N.Y. Fed flags rising auto financing delinquencies

on May19

The New York Federal Reserve says 7.35 percent of automotive balances — loans and leases combined — became at least 30 days delinquent in the first quarter.

The New York Federal Reserve today called out what it termed a “significant” upward trend in the last few years in the rate at which auto loans and leases combined are entering delinquency, although the numbers are still below pre-recession highs and nowhere near as high as they were in 2008, 2009 and 2010.

“While most delinquency flows have improved markedly since the Great Recession and remain low overall, there are divergent trends among debt types,” said Donghoon Lee, research officer at the New York Fed.

‘Trending upwards’

“Auto loan and credit card delinquency flows are now trending upwards, and those for student loans remain stubbornly high,” he said in a blog that accompanied the New York Fed’s “Quarterly Report on Household Debt and Credit” for the first quarter of 2017.

In contrast, mortgage delinquencies are trending lower.

The New York Fed added new delinquency charts to today’s public report. The “flow” charts measure the rate at which balances transition into delinquency by comparing balances that have newly become delinquent vs. balances that were current in the previous quarter.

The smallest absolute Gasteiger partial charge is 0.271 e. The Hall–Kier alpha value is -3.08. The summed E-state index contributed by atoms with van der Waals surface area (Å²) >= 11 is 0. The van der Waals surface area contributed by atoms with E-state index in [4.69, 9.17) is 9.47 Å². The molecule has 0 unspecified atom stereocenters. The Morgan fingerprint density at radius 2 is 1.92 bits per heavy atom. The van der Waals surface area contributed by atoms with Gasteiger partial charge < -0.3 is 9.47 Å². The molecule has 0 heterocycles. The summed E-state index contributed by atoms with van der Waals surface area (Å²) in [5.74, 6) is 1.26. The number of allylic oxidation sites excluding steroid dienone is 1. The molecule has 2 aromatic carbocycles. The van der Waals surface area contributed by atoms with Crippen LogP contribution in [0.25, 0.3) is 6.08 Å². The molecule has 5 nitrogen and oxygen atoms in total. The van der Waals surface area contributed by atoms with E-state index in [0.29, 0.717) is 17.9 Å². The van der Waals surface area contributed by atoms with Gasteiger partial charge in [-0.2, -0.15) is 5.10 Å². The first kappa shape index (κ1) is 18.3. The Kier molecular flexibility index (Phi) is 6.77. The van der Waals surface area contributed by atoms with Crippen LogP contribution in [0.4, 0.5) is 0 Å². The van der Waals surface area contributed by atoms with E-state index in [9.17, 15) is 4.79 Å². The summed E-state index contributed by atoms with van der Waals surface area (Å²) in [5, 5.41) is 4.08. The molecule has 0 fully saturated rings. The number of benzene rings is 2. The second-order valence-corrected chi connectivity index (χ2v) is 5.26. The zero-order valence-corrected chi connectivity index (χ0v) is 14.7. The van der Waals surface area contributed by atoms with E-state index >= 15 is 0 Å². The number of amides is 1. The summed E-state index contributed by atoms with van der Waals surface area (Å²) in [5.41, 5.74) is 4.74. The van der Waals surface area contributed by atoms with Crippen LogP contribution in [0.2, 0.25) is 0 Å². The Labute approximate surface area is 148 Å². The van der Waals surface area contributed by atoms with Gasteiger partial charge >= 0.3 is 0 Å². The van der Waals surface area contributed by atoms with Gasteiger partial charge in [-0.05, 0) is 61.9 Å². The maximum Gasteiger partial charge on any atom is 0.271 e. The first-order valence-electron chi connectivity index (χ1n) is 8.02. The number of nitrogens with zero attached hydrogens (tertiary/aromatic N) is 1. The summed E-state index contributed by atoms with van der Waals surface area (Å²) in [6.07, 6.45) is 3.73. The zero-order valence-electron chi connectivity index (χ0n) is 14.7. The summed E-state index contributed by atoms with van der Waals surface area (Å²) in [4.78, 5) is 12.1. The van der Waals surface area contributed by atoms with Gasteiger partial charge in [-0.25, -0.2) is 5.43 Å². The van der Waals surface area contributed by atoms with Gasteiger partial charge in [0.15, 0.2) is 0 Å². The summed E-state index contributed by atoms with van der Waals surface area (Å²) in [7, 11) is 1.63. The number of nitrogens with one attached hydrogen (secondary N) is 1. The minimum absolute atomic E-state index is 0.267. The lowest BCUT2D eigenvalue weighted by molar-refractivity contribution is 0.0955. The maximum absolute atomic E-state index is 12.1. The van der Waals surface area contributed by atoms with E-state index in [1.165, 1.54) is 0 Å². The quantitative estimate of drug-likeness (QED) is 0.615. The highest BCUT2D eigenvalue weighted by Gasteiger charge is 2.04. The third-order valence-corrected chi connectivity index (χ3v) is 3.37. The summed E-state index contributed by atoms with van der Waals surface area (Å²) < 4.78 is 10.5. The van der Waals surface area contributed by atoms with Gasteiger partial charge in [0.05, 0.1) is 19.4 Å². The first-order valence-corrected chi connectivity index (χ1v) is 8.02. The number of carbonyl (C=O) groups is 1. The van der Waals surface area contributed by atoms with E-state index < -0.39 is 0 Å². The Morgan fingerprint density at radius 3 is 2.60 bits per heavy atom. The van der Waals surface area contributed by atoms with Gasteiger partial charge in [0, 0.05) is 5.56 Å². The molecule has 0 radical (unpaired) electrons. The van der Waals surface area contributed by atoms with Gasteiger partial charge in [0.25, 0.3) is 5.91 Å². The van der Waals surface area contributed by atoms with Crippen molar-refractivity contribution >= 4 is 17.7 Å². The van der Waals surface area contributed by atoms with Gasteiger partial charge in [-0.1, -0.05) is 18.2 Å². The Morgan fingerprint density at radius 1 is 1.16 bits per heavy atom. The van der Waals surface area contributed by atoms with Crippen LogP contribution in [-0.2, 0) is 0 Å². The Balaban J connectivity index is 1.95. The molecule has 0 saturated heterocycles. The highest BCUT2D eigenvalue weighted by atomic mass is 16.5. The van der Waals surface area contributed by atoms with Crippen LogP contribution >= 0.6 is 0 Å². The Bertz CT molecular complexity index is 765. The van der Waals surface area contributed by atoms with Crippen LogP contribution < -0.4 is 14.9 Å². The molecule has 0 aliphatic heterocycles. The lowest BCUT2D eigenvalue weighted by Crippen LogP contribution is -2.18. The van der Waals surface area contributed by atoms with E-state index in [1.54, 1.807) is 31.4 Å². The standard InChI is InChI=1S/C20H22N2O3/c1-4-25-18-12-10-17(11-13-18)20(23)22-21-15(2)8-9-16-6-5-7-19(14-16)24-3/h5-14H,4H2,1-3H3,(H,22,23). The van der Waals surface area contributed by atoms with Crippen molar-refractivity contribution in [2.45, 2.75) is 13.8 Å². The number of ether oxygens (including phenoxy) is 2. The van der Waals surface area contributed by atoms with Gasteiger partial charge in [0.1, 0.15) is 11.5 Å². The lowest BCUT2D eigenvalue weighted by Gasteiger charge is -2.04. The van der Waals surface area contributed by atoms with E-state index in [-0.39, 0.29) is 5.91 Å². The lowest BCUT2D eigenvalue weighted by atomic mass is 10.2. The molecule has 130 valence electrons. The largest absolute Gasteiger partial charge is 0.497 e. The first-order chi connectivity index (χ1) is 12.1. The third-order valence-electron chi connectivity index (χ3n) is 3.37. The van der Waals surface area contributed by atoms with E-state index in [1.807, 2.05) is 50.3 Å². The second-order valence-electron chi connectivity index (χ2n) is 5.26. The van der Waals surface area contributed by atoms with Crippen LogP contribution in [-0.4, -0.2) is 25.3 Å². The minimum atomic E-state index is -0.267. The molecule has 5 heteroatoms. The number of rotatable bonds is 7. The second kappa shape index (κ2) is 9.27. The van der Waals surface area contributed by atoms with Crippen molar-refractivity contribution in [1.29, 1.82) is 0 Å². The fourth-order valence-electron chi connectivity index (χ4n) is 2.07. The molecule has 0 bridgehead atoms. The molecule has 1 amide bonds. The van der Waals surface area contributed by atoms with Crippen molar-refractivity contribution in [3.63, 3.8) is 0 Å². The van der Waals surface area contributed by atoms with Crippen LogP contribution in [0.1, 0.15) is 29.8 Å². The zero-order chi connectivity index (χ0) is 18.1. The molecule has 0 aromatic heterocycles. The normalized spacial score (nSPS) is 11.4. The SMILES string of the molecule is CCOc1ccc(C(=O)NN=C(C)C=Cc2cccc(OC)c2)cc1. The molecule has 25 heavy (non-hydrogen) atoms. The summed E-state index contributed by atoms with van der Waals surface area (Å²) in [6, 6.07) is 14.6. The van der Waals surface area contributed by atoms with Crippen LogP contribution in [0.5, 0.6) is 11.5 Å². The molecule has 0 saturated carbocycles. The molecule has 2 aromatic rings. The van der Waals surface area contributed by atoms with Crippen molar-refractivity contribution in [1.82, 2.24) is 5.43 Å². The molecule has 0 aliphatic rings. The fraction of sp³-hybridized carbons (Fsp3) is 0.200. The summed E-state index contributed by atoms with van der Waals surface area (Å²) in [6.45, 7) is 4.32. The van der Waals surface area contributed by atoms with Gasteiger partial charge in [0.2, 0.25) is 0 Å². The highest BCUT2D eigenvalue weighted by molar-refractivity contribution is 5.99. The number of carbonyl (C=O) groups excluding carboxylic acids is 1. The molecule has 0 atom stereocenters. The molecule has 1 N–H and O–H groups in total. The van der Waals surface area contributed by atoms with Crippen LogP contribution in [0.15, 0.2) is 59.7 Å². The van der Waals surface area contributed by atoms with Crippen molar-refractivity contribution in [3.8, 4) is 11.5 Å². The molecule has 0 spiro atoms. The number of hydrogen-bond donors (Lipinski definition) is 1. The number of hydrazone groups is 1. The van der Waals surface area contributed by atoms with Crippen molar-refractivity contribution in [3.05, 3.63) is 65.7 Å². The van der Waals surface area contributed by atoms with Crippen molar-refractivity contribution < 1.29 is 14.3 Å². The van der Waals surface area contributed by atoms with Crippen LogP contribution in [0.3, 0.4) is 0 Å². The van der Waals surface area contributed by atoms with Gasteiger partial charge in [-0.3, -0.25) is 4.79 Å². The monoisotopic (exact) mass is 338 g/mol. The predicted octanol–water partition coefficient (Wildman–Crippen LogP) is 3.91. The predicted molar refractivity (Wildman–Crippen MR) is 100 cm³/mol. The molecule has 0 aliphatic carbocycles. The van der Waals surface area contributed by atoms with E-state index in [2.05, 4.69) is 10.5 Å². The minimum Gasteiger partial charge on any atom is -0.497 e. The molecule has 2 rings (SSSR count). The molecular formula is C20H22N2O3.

For example, 7.35 percent of automotive balances, loans and leases combined, became at least 30 days delinquent in the first quarter compared with the fourth quarter of last year. That rate was 7.27 percent in the first quarter of 2016, the New York Fed said.

Tighter standards

Meanwhile, the report showed some evidence of tighter approval standards for subprime originations and those at the low end of prime.

The report said originations to customers with credit scores below 620 decreased to $25.9 billion in the first quarter from $26.9 billion a year ago. Originations for 620-to-659 credit scores also declined. Originations for higher credit tiers all increased.



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